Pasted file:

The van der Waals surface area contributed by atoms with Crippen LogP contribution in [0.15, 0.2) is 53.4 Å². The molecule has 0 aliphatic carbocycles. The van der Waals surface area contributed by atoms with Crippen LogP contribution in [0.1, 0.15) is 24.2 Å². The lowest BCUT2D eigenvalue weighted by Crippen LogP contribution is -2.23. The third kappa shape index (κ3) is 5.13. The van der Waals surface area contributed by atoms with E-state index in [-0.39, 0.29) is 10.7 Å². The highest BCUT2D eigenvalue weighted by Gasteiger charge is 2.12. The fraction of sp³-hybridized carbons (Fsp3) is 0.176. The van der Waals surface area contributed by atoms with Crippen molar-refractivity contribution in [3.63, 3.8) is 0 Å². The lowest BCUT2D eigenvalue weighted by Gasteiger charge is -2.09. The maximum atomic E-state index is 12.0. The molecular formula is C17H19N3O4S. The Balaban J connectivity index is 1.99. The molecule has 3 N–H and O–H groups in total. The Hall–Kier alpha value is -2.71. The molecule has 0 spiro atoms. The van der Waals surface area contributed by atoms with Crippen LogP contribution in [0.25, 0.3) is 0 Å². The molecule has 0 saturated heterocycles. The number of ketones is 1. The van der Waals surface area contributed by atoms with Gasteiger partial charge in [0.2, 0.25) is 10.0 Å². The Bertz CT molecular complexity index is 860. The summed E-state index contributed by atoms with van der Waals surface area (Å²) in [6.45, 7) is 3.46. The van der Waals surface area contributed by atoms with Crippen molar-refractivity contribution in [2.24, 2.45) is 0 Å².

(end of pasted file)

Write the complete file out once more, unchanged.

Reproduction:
The van der Waals surface area contributed by atoms with Crippen LogP contribution in [0.15, 0.2) is 53.4 Å². The molecule has 0 aliphatic carbocycles. The van der Waals surface area contributed by atoms with Crippen LogP contribution in [0.1, 0.15) is 24.2 Å². The lowest BCUT2D eigenvalue weighted by Crippen LogP contribution is -2.23. The third kappa shape index (κ3) is 5.13. The van der Waals surface area contributed by atoms with E-state index in [-0.39, 0.29) is 10.7 Å². The highest BCUT2D eigenvalue weighted by Gasteiger charge is 2.12. The fraction of sp³-hybridized carbons (Fsp3) is 0.176. The van der Waals surface area contributed by atoms with Crippen molar-refractivity contribution in [3.63, 3.8) is 0 Å². The lowest BCUT2D eigenvalue weighted by Gasteiger charge is -2.09. The maximum atomic E-state index is 12.0. The molecular formula is C17H19N3O4S. The Balaban J connectivity index is 1.99. The molecule has 3 N–H and O–H groups in total. The Hall–Kier alpha value is -2.71. The molecule has 0 spiro atoms. The van der Waals surface area contributed by atoms with Crippen LogP contribution in [0.25, 0.3) is 0 Å². The molecule has 0 saturated heterocycles. The number of ketones is 1. The van der Waals surface area contributed by atoms with Gasteiger partial charge in [0.2, 0.25) is 10.0 Å². The Bertz CT molecular complexity index is 860. The summed E-state index contributed by atoms with van der Waals surface area (Å²) in [6.45, 7) is 3.46. The van der Waals surface area contributed by atoms with Crippen molar-refractivity contribution in [2.24, 2.45) is 0 Å².